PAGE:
Multiple choice question asking at what age a boy became a buffalo hunter

Math Assessment and Lakota Culture


Know and apply the properties of integer exponents to generate equivalent numerical expressions. For example, 32 × 3-5 = 3-3 = 1/33 = 1/27.

Add, subtract, multiply, and divide decimals to hundredths,

NOTE: Although the examples in this assignment primarily use scientific notation, it could be easily modified to include any area of mathematics above the fourth-grade level.


120 minutes – including time to play game and create problems and activities.


A projector and computer in class or a computer, phone or tablet at home is required to watch the videos, see the Google slides and play the Making Camp Lakota game. It is not required but strongly recommended that students have access to Google apps or Office 365 to edit and store their notes.


This is the second in a multi-lesson unit designed to assess student mathematics proficiency by playing games that teach about Indigenous cultures that have embedded math problems. It also requires students to create their own math activities and math problems.


Introduce today’s lesson with slide presentation

This lesson assumes your class did the previous lesson, Math Assessment and Ojibwe culture, where they were introduced to the purposed of the unit and (recommended) created a Google slides or doc file where they are taking notes.

To introduce today’s lesson with Making Camp Lakota, use this PowerPoint on Math Assessment and Lakota culture, with examples of new, more difficult problems using decimals and scientific notation.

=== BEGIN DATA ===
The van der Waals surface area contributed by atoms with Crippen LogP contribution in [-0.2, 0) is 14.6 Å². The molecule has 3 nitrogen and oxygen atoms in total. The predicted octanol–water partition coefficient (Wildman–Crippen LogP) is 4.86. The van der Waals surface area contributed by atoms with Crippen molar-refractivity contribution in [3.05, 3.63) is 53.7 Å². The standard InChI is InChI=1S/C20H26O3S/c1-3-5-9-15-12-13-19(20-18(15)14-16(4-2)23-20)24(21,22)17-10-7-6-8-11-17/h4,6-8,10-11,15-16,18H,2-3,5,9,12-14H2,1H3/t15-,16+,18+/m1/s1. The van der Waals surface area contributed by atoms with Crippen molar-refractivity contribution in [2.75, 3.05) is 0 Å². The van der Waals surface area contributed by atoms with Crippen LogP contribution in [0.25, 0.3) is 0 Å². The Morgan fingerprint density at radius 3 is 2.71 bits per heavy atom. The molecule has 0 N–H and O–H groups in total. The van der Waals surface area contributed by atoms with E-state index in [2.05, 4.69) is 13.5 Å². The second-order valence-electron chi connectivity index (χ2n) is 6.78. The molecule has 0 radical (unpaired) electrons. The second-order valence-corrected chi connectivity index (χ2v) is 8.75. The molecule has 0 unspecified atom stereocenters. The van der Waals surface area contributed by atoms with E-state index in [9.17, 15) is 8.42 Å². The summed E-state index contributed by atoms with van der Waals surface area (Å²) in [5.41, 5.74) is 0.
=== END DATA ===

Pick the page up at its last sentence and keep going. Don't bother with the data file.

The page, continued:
Play a Game

Multiple choice problem from game asking the minimum age for a buffalo hunter
Question after culture video on Dakota boyhood

The Making Camp Lakota game teaches Lakota culture and division with single-digit divisors. Even older students should enjoy the game play aspects and the videos on Lakota history and culture. Middle school students should breeze through the math problems. These are recorded in the database for teachers to review student progress.

Each game in the series in this unit is gradually more difficult math problems.

Students create their own, grade-level math problems

The slides presentation instructs students, for each math activity, to create an example that could be used at their grade level. Most of the examples in this presentation are using scientific notation, but students should be instructed that they can use any math problems beyond simple division. That could be fractions, decimals or even long-division. Teachers can modify the slides at the end of the presentation to require a specific topic, for example, adding fractions without a common denominator.


Making Camp Lakota teacher reports are available for assessing student answers in Data and Reports. Students also write their own problems and answers that the teacher can use for assessing abilities at application and creation levels of Bloom’s taxonomy.

Related Lessons

For students who need an introduction to Google apps and Google doc, the lesson Google Apps Basics for Hamsters is recommended. (You don’t need an actual hamster.)


This lesson is appropriate for students whose math is from fourth- through eighth-grade level. The mathematics in the game is at the fourth-grade level but student assignments can be as simple as long division or as complex as multi-step equations with negative exponents.

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